He gets the notion that if he wins a medal he can live in the Niceland penthouse. While at Tapper’s drowning his sorrows in root beer he gets wind of a medal that’s available for those who beat the hot new game Hero’s Duty. There, a bunch of space marines commanded by the crusty Sgt. Calhoun (Lynch) take on a swarm of space bugs. Knowing that if he’s killed outside his game that he can’t be regenerated, Ralph is a bit wary with the bugs being kind of scary in a robo-bug kind of way.  Still, so great is his need that he ascends the tower himself and grabs a medal. This leads to a premature evacuation which lands him with a hatchling robo-bug in Sugar Rush, a candy-themed racing game.

There he meets Vanellope von Schweetz (Silverman), a somewhat annoying wannabe racer who has some messed-up code. She’s a glitch, whose body de-rezzes at inopportune moments. She and Ralph are more alike than un-alike; she dreams of acceptance as a full racer. Like Ralph, she needs that medal and winds up using it to get entered in a race that determines whose avatar gets to be used in the arcade the next day. This is presided over by King Kandy (Tudyk), the occasionally benevolent ruler of Sugar Rush.

But there is trouble in paradise and King  Kandy for some mysterious reason seems hell-bent on keeping Vanellope from racing. Felix and Calhoun have come over to Sugar Rush to search for Ralph and the bug, respectively – and a little bit of hanky panky maybe. And that robo-bug that made it over to Sugar Rush has been busy and things are going to get a whole lot of ugly a whole lot of quickly.

Moore whose background is in TV animation (directing episodes of “The Simpsons” as well as “Futurama”) gives this a plausible look. While there are elements that are awfully Toy Story-ish it’s so nifty seeing these characters interact you wonder why it took this long to get it to happen (and I’m sure it had something to acquiring rights and paying fees). That aspect is pretty delightful, particularly to those of us who were active gamers back in the day. However, that’s a bit of a double-edged sword – most kids, to whom this is mainly being marketed, won’t have a clue about some of the more obscure games although their dad may get a manly tear or two in the corner of their eye when some of the characters make an appearance.

One interesting aspect is the role women – and young girls – play in the movie. Although gaming seems to be a more male territory for the most part, women have become more and more involved with it in recent years. Here, the primary gamer in the arcade is shown to be a young girl, and of course two of the main characters, Calhoun and Vanellope, are from the more modern games – Felix and Ralph being from the 30-year-old game.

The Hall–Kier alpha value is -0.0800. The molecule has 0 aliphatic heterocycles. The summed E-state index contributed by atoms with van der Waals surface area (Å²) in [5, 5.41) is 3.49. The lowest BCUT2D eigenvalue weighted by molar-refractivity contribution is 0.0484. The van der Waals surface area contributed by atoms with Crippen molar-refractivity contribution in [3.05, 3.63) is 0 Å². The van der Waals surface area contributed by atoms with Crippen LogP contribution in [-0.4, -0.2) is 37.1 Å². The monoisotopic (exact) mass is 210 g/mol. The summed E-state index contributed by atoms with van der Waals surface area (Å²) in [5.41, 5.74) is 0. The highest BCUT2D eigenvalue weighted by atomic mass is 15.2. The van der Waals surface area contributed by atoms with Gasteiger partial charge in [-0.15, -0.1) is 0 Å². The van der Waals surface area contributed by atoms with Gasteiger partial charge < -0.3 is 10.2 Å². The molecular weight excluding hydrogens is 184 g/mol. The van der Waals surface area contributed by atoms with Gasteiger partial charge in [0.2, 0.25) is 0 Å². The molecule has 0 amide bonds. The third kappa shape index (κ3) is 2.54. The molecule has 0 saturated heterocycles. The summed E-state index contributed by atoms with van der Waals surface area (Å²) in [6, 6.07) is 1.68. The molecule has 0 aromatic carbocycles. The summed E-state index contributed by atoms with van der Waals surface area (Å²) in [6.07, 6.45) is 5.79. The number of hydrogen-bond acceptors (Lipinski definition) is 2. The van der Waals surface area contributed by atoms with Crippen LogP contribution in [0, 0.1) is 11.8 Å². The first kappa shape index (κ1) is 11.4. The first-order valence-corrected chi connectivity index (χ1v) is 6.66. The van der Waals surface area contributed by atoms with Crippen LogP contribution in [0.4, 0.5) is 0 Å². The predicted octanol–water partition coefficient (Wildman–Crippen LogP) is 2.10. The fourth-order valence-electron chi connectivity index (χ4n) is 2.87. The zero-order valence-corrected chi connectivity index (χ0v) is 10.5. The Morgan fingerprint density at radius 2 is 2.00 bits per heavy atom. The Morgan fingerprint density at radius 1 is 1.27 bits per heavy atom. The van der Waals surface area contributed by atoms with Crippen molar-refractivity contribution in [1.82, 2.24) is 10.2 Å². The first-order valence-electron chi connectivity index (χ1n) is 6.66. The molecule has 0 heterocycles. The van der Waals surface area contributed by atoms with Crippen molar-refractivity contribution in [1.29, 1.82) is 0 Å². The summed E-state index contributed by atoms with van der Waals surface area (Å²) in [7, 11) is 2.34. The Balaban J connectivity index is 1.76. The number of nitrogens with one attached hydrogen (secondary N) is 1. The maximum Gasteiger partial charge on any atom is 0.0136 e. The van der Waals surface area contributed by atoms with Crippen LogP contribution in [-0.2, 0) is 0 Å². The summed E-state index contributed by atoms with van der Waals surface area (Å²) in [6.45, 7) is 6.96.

Reilly hasn’t done a lot of animated features (this is only his second, after 9) but this seems a good role or him (Ralph even resembles him a bit facially). Reilly seems to excel in socially awkward characters with a heart of gold, and that description fits Ralph to a T. He’s awkward all right; his size and temperament make him a bit clumsy, but he means well.

Silverman’s Vanellope was in a large part inspired by her own autobiography and so she’s a natural to take on the somewhat rebellious and also socially awkward Vanellope. Like Ralph, she wants very much to fit in but as time goes by, like Ralph, she discovers that fitting in isn’t all that it’s cracked up to be. As with most kid’s animated features these days, the message is that being yourself is more important than fitting in which I suppose is as a good message to preach as any.

I liked Tudyk’s channeling of Ed Wynne and Paul Winchell for his King Kandy character and I was impressed by Lynch’s tough-as-nails Calhoun. McBrayer’s character isn’t too far off from the one he plays on “30 Rock” albeit  with a little more focus.

This is a world of bright colors and kinetic motion so even the really wee members of your family will be fascinated by it. While the appearances of certain 80s-era mainstays might go right over the heads of the target audience, their parents will be lost in a nostalgic glow from the retro opening credits to the VERY retro closing credits. That’s nothing to sneeze at.

Also to be noted is the short “Paperman” that precedes the movie. It’s very touching and very Disney and has a good shot at getting an Animated Short Oscar nod.

REASONS TO GO: Fun trip down memory lane. A must-see for videogame junkies.

REASONS TO STAY: Too much time spent in Sugar Rush game (due to Vanellope’s glitch nature)

FAMILY VALUES:  The violence here is no more than you’d find in a classic arcade game and there’s a bit of rude humor as well.

TRIVIAL PURSUIT: The game “Fix-It Felix Jr.” was inspired by Donkey Kong.

CRITICAL MASS: As of 11/4/12: Rotten Tomatoes: 84% positive reviews. Metacritic: 73/100. The reviews are actually pretty good.

COMPARISON SHOPPING: Tron

CLASSIC VIDEO GAME LOVERS: Video game characters show up from a wide variety of classic games both arcade and console, including Q-Bert, Burger Time, Tapper, Sonic the Hedgehog, Pac-Man and Street Fighter.

FINAL RATING: 6.5/10

NEXT: Never Let Me Go